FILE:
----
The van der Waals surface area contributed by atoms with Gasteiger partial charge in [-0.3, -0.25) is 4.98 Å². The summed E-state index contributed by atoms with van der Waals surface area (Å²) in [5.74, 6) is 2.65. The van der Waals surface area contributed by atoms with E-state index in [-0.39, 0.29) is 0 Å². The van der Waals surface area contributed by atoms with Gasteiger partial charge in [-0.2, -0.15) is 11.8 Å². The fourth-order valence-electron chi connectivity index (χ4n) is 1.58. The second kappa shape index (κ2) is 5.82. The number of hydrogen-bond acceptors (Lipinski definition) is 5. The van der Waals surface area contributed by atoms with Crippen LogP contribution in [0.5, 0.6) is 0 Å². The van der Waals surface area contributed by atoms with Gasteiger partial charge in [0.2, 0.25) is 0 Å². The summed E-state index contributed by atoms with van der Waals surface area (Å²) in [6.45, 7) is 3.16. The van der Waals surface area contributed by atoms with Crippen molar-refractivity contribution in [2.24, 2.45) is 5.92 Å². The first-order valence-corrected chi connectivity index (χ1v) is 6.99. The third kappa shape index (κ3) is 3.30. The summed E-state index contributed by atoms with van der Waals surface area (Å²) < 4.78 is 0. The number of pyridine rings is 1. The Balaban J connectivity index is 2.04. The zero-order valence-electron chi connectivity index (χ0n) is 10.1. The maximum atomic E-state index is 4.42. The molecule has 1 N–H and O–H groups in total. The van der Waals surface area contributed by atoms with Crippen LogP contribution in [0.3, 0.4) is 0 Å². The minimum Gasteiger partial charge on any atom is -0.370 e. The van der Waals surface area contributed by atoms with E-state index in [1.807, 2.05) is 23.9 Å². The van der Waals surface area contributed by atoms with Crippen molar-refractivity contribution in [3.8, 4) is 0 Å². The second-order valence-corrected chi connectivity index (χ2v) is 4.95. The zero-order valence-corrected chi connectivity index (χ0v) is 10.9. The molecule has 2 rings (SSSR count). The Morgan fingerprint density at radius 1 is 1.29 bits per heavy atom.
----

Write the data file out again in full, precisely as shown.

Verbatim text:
The van der Waals surface area contributed by atoms with Gasteiger partial charge in [-0.3, -0.25) is 4.98 Å². The summed E-state index contributed by atoms with van der Waals surface area (Å²) in [5.74, 6) is 2.65. The van der Waals surface area contributed by atoms with E-state index in [-0.39, 0.29) is 0 Å². The van der Waals surface area contributed by atoms with Gasteiger partial charge in [-0.2, -0.15) is 11.8 Å². The fourth-order valence-electron chi connectivity index (χ4n) is 1.58. The second kappa shape index (κ2) is 5.82. The number of hydrogen-bond acceptors (Lipinski definition) is 5. The van der Waals surface area contributed by atoms with Crippen LogP contribution in [0.5, 0.6) is 0 Å². The van der Waals surface area contributed by atoms with Gasteiger partial charge in [0.2, 0.25) is 0 Å². The summed E-state index contributed by atoms with van der Waals surface area (Å²) in [6.45, 7) is 3.16. The van der Waals surface area contributed by atoms with Crippen molar-refractivity contribution in [2.24, 2.45) is 5.92 Å². The first-order valence-corrected chi connectivity index (χ1v) is 6.99. The third kappa shape index (κ3) is 3.30. The summed E-state index contributed by atoms with van der Waals surface area (Å²) < 4.78 is 0. The number of pyridine rings is 1. The Balaban J connectivity index is 2.04. The zero-order valence-electron chi connectivity index (χ0n) is 10.1. The maximum atomic E-state index is 4.42. The molecule has 1 N–H and O–H groups in total. The van der Waals surface area contributed by atoms with Crippen LogP contribution in [0.3, 0.4) is 0 Å². The minimum Gasteiger partial charge on any atom is -0.370 e. The van der Waals surface area contributed by atoms with E-state index in [1.807, 2.05) is 23.9 Å². The van der Waals surface area contributed by atoms with Crippen molar-refractivity contribution in [3.8, 4) is 0 Å². The second-order valence-corrected chi connectivity index (χ2v) is 4.95. The zero-order valence-corrected chi connectivity index (χ0v) is 10.9. The molecule has 2 rings (SSSR count). The Morgan fingerprint density at radius 1 is 1.29 bits per heavy atom.